Tuesday, April 28, 2009

Interview with Deirdre O'Connor

New York City playwright Deirdre O'Connor is coming to the Bay Area this May to workshop her new play Assisted Living as part of our in the ROUGH series. PF Associate Artistic Director Jonathan Spector spoke with O'Connor about her career and Assisted Living.

Jonathan Spector: Your play Jailbait recently finished a run at the Cherry Lane in New York. The play was developed through the Cherry Lane Mentor Project and then went on to full production. What about that development model did you find useful as you were working on the play?

Deirdre O'Connor: The best part of the Mentor Project was getting to know my mentor, Michael Weller, who is an exceptionally talented writer, and a very generous person. Michael encouraged me to take great care with the revisions of Jailbait and to spend a lot of time listening to the play both in rehearsal with the actors and in the theatre with the audience. When we put up the workshop production of Jailbait last year, I was shocked by how much I learned about the play sitting in the back row of the theatre listening to the audience respond. I made the strongest revisions to the play after that workshop production, and as a result Jailbait was a much richer play going into the full production this year.

JS: You've been developing Assisted Living this year at the Lark's Playwrights Workshop, and it will have it's first public reading next on the in the ROUGH Series. What was your jumping off point for this play?

DO: Assisted Living is about Jimmy and Jane, a brother and sister whose relationship begins to unravel because of the difficulty of caring for their aging mother. I have always been fascinated by the relationship between adult siblings. I think that our roles within our families are defined at a pretty young age. We are told who is the smart one, the goody two shoes, the troublemaker, etc. And no matter how we may change as we grow older, we often see our siblings only in those childhood roles. With Assisted Living, I really wanted to explore two siblings who think they know each other, but are forced to look at each other anew.

JS: Whose work among your playwriting peers are you most excited about at the moment?

DO: After spending the past seven months in the Lark Playwrights Workshop and getting to know Lisa Kron, Sam Hunter and Thomas Bradshaw I would have to say that I’m currently most excited by their work. We all have very different approaches to playwriting, but I have found our differences to be both challenging and inspiring. It’s been amazing to encounter their unique voices and see their plays slowly come to life week by week.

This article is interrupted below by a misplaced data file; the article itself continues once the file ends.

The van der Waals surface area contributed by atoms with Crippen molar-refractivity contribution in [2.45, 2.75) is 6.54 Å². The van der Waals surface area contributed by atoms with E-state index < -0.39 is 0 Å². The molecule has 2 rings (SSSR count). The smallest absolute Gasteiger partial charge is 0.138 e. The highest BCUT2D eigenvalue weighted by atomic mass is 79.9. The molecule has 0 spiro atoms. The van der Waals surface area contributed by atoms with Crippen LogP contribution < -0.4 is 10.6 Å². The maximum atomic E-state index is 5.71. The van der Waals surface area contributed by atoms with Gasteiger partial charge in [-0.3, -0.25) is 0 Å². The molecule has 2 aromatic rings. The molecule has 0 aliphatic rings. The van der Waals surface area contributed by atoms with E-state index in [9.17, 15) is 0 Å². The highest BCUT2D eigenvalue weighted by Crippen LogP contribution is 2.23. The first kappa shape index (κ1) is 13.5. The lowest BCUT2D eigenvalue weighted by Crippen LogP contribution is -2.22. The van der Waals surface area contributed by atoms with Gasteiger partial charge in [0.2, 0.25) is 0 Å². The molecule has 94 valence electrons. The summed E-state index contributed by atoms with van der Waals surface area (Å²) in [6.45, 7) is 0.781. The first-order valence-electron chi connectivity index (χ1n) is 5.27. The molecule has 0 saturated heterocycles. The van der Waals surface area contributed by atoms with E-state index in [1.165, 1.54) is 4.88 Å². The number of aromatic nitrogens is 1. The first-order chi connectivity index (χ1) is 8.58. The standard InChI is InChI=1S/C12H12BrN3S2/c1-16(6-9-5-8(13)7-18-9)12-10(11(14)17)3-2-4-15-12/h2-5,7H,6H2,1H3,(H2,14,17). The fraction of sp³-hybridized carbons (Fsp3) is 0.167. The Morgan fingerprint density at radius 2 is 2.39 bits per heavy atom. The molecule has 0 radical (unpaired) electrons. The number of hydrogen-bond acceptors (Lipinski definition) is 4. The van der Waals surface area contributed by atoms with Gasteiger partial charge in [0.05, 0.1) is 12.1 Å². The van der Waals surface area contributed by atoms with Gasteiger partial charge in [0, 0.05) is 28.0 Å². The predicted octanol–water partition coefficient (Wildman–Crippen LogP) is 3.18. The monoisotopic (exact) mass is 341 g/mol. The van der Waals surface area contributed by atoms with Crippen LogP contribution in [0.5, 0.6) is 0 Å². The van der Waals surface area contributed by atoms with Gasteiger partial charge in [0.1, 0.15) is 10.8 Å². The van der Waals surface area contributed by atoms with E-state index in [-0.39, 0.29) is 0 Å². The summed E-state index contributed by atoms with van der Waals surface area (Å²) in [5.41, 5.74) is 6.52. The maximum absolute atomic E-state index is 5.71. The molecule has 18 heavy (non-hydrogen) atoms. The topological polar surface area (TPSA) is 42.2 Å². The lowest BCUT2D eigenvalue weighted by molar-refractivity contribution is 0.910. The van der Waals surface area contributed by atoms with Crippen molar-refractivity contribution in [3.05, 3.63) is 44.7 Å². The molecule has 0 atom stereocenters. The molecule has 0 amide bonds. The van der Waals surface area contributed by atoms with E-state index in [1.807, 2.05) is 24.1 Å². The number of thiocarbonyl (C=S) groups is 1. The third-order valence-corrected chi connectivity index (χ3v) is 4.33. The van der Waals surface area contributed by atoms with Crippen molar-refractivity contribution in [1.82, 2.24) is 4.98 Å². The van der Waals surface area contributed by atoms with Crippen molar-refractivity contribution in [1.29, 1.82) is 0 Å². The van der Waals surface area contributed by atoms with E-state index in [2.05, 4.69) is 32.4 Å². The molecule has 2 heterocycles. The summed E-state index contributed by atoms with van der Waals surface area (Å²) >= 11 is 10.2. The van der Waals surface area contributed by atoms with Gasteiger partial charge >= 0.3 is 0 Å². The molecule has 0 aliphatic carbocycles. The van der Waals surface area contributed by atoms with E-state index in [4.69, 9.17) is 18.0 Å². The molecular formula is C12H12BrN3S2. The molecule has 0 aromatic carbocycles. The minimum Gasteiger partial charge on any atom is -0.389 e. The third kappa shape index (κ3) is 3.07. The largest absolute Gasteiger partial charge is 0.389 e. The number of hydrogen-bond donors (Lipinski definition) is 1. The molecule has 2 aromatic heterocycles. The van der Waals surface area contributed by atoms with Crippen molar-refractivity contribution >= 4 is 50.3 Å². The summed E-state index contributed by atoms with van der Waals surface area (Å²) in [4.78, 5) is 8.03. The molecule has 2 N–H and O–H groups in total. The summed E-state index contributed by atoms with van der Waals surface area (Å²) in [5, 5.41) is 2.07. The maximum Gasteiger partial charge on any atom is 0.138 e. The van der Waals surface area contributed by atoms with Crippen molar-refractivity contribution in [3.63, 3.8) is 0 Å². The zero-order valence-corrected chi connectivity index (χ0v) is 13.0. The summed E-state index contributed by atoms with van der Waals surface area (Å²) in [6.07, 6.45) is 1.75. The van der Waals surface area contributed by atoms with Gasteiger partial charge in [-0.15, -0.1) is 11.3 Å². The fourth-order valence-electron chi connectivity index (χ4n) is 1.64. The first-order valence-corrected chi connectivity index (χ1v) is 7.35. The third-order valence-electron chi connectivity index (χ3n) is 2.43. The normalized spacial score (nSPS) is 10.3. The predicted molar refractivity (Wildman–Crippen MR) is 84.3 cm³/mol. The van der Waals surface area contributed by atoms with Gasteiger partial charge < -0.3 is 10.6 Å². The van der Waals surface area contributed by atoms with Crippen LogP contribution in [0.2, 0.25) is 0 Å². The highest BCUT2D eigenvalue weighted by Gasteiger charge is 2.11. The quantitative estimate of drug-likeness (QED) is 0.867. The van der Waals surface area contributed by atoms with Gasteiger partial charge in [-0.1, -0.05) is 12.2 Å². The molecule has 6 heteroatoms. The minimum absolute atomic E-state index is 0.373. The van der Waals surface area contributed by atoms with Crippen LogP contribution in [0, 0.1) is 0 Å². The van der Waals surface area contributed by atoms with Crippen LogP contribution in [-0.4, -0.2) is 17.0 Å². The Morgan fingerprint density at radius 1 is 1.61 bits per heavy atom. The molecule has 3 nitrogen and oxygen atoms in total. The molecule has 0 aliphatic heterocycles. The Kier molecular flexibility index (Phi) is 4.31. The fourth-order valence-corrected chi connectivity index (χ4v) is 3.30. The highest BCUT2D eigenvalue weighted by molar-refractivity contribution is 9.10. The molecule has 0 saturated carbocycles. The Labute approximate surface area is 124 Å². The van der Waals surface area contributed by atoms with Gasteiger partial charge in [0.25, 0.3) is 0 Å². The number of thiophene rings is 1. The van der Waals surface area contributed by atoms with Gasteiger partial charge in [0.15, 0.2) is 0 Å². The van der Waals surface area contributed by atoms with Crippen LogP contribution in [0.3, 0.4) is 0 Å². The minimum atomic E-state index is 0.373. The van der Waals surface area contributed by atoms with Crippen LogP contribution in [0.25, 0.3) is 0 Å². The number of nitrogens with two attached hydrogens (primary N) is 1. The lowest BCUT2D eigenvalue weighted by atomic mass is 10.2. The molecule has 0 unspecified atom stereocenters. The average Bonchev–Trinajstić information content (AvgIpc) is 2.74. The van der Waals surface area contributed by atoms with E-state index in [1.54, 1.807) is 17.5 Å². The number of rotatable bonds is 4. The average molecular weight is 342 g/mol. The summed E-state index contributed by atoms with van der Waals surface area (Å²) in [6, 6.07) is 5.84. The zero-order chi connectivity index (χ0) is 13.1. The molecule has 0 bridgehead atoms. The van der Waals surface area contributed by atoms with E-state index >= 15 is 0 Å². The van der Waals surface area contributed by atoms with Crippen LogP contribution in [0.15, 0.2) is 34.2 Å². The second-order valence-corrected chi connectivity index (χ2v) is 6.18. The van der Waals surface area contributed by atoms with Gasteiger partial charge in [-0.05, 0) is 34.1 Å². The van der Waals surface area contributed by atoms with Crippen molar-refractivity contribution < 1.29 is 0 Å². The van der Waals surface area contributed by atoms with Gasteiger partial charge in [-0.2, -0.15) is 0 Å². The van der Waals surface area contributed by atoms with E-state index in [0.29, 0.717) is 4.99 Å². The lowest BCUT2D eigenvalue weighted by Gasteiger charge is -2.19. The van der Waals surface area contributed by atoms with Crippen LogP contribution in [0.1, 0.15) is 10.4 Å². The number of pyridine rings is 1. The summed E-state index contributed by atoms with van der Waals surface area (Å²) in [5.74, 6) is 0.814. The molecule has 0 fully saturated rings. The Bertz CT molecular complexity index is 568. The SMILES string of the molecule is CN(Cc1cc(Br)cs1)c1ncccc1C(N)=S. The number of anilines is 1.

JS: What's up next for you?

DO: Well, I still feel that I’m pretty early on in the process of developing Assisted Living. I’m really looking forward to hearing it in front of the audiences because I’m sure I’m going to discover a great deal about the play through that experience. And on top of that I’ve got my hands full writing about robots and aliens for the children’s television show, The Electric Company.

Tuesday, April 7, 2009

Interview with Thomas Bradshaw

New York City playwright Thomas Bradshaw is coming to the Bay Area this April to workshop his new play Job as part of our in the ROUGH series. He'll also be teaching a class, Provocative Playwriting in our New Play Institute. PF Associate Artistic Director Jonathan Spector spoke with Bradshaw about his career and his goals as a writer.

JONATHAN SPECTOR: You've garnered a reputation over the past few years as a "provocateur" playwright, with characters who behave in shocking, outrageous ways. For instance in PROPHET a character gets a message from God telling him to enslave women, and he attempts to follow through, or in PURITY, two professors travel to Ecuador and "rent" a 9 year-old girl. Yet no matter how terrible the actions of characters in your plays, you never seem to pass judgment on them. How do you approach creating characters with such extreme moral stances?

THOMAS BRADSHAW: First of all the issues that I'm dealing with are part of the landscape of our world. We had a president for eight years that claimed that god told him to do things, including going into Iraq, then on the flip side, we have people who want to blow up the western world in the name of god.

So yes, one might say that my characters behave in shocking, outrageous ways, but I would say that they're frighteningly real.The involuntary prostitution of young girls, teenagers, and women is our modern form of slavery. It wouldn't be a problem if there weren't a high demand for it. Look at the show “To Catch A Predator.” It shows men trying to have sex with young girls and boys by the drove — and the people who were caught engaging in this behavior were rabbis, policeman, priests, doctors, lawyers and teachers. My plays deal forthrightly with serious issues that many people don't care to face. I categorize my plays as hyperrealism. They are like reality on crack — reality with out the boring parts.

Most plays make characters fit neatly into clear moral categories. This is pure artifice. No person is pure good or evil. Everyone fits somewhere in between. To stuff a character into a clear moral category is to make that character inhuman. I try to show the human side of characters that people might rather call monsters.

JS: Do you have an ideal audience in mind for your work?

TB: I think everyone should see my plays.

JS: You studied playwriting with Mac Wellman at Brooklyn college and collaborated a number of times with Young Jean Lee. How have they've influenced your work?

TB: I think we all have a desire to push the boundaries of what theater is and what theater can do.

JS: What's up next for you?

TB: My play The Bereaved is opening in New York at The Wild Project in September. I'm currently working on a commission from The Goodman Theater.